As the gravel riding scene drives toward mainstream, a proliferation of companies providing high quality on-bike storage options have emerged.
Of course, we have the heavy weights, such as Ortlieb and even Thule, who are large multi-national corporations with significant R&D and off shore manufacturing. Then there is the opposite end of the spectrum, with a multitude of single proprietor custom options, which may appeal to the grassroots nature of gravel riding and bikepacking. And maybe somewhere in the middle, there is two wheel GEAR. two wheel GEAR has been around since 1999, obviously before the current gravel craze and likely born from a desire to make high quality, locally produced panniers and bags for couriers and commuters.
two wheel GEAR clearly takes pride in promotion of its strong environmental stance and sustainability standards. All products are still designed and tested in Vancouver B.C. but with growth over time they have moved manufacturing to Bluesign certified partners overseas. Packaging is recyclable and they promote ‘Green Friday’ in lieu of the traditional Black Friday sales. Certainly there is a significant alignment of values that will appeal to their target market.
But how do their products stack up for use and durability in a sea of big brands and niche sewers? I managed to get my hands on a selection of two wheel GEAR products earlier this year and have used them for a few months. Based upon my current bike bag collection, which includes aforementioned big brand and 1-man-show products, I chose a Commute Seat Pack, Mamquam Frame Bags (S/M and L/XL) and a Commute Backpack.
Overall, product quality seems very high. Fit and finish of goods are excellent. Fabrics, materials and sewing are high quality on all products. Small features, like reflective logos and a modular system for attaching smaller bags to large packs are clear signs these folks are not just thinking up designs in a shop, but are actually cyclists themselves. High marks for multiple intuitive features across the product line I tested. My cycling does not involve commuting, and is more adventure gravel riding, so some of these features I really didn’t get to put to full use.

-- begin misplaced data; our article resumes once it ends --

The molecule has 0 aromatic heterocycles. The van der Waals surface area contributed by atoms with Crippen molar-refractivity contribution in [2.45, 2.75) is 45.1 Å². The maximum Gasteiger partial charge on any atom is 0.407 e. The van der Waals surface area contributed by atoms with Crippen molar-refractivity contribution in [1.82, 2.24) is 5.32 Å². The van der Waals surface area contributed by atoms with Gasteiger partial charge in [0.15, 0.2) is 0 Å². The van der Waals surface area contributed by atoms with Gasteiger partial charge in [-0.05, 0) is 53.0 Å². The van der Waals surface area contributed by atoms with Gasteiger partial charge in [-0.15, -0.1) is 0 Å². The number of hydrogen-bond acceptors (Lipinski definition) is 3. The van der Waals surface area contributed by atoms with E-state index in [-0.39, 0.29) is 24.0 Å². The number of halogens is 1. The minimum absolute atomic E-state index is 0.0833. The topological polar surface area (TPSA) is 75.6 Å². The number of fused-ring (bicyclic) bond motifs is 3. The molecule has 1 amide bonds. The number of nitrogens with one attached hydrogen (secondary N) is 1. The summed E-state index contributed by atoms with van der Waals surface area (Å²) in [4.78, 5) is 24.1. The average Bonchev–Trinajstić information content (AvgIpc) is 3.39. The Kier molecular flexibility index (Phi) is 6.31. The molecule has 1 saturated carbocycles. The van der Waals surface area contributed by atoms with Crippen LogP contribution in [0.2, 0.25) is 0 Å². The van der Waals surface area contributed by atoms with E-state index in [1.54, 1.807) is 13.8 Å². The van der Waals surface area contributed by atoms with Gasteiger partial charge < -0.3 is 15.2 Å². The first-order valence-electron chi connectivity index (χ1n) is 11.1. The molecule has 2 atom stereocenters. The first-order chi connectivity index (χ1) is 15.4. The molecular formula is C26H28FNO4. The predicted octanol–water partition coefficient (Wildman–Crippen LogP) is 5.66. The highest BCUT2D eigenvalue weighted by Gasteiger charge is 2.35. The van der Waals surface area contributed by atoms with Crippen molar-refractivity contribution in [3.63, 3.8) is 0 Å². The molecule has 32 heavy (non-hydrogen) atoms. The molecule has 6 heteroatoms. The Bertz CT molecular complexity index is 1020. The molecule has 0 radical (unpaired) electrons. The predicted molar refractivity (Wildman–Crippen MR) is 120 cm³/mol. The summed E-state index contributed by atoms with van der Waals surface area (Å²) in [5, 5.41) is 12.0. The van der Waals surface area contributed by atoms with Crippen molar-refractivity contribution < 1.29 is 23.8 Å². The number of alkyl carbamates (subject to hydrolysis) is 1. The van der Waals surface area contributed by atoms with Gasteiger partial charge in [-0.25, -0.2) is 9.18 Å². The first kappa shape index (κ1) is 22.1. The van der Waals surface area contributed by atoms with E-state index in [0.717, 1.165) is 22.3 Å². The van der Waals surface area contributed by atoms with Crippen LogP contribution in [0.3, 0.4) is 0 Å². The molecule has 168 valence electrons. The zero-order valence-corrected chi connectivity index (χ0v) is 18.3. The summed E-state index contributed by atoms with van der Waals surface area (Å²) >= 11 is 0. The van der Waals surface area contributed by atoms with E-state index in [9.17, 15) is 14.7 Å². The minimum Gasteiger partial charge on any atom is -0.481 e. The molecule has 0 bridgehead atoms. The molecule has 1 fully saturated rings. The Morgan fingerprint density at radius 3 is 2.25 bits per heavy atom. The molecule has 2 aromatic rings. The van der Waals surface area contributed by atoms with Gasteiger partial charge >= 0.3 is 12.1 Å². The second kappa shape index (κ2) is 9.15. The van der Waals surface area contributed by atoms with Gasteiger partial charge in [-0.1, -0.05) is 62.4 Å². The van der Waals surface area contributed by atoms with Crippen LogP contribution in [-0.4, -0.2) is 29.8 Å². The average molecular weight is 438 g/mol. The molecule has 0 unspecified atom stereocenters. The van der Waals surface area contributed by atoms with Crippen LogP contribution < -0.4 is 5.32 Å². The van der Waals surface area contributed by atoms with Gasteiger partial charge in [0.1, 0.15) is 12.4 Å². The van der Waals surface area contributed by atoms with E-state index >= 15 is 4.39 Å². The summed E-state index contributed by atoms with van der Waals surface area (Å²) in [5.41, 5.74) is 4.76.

Staring small, the Commute Seat Pack is comes in at just less than 1L and is fully waterproof in material and zipper. I’ll stop here, and comment just how nice a true waterproof seat back is. My bike tools, car keys and anything else I put in there are not getting exposed to elements and rusting away inside because I forgot them for months. There is a side pocket made for credit cards - I used this for my car key fob when driving to a ride and parking. It was a bit of a tight fit, but nice to know my fob was secure. The pack is nicely adjustable to fit on many different bikes/saddles. It’s a bit finicky to secure the first time to saddle rails, as there is buckles on both sides with only a small strap that loops on top of the saddle rails. The straps do come a bit long, and I found myself thinking about cutting them to limit the dangle below the pack. The seat tube strap is simple velco, worked well, but did seem to sit at an odd angle, making the straps fold a bit and look slightly less clean. I didn’t try it on different bikes, but would generally think that saddle rails are perpendicular to seat tube, and thus should be a similar fitment on most bikes. The size was perfect to hold an extra tube, CO2 and multi-tool, I even stuffed a small pump in there. I also jammed in a windbreaker a couple of times, but it was very tight and the larger 1.5L pack would be perfect for day trips where you want to bring a windbreaker. The only other comment I have, is that when I tried to use the pack with my Garmin Varia radar on my road bike, there was interference with the straps (saddle and zipper) making my radar signal erroneously. I could fix this by removing the zipper string and trimming the saddle straps.